AT&T snarls but cable lobby embraces expansion of California broadband subsidies

10 April 2013 by Steve Blum
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But Austin is a peaceful planet!

The California cable lobby has stopped foaming at the mouth over the idea of expanding the list of companies and organizations that are eligible to apply for California Advanced Services Fund (CASF) subsidies. In comments filed with the California Public Utilities Commission, the California Cable and Telecommunications Association seems to have figured out that relaxing the rules gives them the chance to stick their nose in the honey jar too.

[N]on‐telephone corporations should not be essentially treated as a telephone utility as a condition of receiving a CASF award by having to contractually agree to comply with all of the Commission’s rules and regulations. This proposal adds costs and burdens to CASF compliance, and contradicts the goal of extending CASF funding to non‐telephone corporations to ensure that broadband facilities are ubiquitously available.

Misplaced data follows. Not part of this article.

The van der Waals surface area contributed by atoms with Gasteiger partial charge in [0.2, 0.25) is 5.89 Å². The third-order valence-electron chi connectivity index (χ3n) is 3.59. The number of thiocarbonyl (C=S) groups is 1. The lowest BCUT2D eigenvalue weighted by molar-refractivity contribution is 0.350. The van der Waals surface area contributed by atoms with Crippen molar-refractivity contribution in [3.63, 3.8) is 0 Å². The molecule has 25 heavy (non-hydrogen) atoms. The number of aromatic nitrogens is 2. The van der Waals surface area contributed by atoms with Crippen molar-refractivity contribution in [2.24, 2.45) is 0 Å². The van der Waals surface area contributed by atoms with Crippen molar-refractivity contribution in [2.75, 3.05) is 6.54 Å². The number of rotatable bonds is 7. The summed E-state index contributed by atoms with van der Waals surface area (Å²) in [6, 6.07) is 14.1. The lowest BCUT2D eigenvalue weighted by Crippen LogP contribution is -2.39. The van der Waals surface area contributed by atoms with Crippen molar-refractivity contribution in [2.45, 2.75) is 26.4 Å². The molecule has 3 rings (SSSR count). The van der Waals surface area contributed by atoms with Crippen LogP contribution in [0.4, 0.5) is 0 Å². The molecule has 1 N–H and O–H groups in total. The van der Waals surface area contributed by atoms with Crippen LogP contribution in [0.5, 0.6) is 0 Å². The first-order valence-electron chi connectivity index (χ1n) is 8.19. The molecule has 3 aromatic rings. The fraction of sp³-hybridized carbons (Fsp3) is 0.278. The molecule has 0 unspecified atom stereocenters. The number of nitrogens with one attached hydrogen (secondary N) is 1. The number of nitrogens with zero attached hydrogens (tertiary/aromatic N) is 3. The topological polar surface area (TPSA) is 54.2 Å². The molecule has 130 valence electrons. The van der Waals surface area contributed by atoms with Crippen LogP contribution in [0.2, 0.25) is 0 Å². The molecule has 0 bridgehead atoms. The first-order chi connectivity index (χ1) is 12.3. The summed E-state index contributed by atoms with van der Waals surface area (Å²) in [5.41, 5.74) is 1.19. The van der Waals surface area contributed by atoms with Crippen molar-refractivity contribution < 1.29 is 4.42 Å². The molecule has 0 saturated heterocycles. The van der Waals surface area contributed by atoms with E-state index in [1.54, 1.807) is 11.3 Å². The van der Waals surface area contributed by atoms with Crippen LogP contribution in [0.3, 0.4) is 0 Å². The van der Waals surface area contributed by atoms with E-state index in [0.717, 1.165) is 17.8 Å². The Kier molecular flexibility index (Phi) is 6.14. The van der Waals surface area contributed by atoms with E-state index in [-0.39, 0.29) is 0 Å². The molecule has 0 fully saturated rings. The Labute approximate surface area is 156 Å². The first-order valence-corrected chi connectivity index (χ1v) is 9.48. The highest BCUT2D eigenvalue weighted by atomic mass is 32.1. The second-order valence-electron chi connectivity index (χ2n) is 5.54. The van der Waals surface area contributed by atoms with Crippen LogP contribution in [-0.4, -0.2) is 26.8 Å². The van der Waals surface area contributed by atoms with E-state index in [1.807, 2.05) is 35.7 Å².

I’m glad the cable lobby energetically supports a diverse broadband ecology in California. Only a cynic would say this Damascene conversion has something to do with their push to convince California lawmakers to redirect CASF money toward signing up more subscribers rather than building more infrastructure.

Fortunately, I’m a cynic. Which also allows me to savor the blast of self serving double talk in AT&T’s filing. Boiled down, AT&T is saying it doesn’t want mere ISPs to get CASF money, but if they do, the CPUC should impose conditions that make it as difficult as possible for them to succeed. Like increasing the financial guarantees required if they build in an area that AT&T serves, presumably because AT&T intends to send the Death Star after them. You know, like Google in Austin.

The CPUC’s Division of Ratepayer Advocates submitted eight pages of angst over legislative uncertainty. A group of small rural telephone companies filed a brief that was largely on point and generally constructive. The comments were in response to proposed requirements floated by CPUC last month. Replies and rebuttals are due in a couple of weeks.